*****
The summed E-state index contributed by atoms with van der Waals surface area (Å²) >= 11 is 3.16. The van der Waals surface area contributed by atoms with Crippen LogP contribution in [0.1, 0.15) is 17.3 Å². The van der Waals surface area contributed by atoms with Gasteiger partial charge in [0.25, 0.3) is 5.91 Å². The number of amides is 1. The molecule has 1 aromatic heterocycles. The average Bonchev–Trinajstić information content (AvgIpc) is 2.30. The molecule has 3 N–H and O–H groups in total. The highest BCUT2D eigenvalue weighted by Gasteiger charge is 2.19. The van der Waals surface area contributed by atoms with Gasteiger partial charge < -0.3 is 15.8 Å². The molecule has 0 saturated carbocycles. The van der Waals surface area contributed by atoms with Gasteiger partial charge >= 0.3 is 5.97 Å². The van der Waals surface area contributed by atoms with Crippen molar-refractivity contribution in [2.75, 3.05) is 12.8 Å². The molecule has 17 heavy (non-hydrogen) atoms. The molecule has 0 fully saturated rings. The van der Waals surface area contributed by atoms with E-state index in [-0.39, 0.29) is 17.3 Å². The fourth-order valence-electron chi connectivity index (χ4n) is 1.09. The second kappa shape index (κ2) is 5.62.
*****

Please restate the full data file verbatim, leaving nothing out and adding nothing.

The summed E-state index contributed by atoms with van der Waals surface area (Å²) >= 11 is 3.16. The van der Waals surface area contributed by atoms with Crippen LogP contribution in [0.1, 0.15) is 17.3 Å². The van der Waals surface area contributed by atoms with Gasteiger partial charge in [0.25, 0.3) is 5.91 Å². The number of amides is 1. The molecule has 1 aromatic heterocycles. The average Bonchev–Trinajstić information content (AvgIpc) is 2.30. The molecule has 3 N–H and O–H groups in total. The highest BCUT2D eigenvalue weighted by Gasteiger charge is 2.19. The van der Waals surface area contributed by atoms with Gasteiger partial charge < -0.3 is 15.8 Å². The molecule has 0 saturated carbocycles. The van der Waals surface area contributed by atoms with Gasteiger partial charge >= 0.3 is 5.97 Å². The van der Waals surface area contributed by atoms with Crippen molar-refractivity contribution in [2.75, 3.05) is 12.8 Å². The molecule has 17 heavy (non-hydrogen) atoms. The molecule has 0 fully saturated rings. The van der Waals surface area contributed by atoms with E-state index in [-0.39, 0.29) is 17.3 Å². The fourth-order valence-electron chi connectivity index (χ4n) is 1.09. The second kappa shape index (κ2) is 5.62.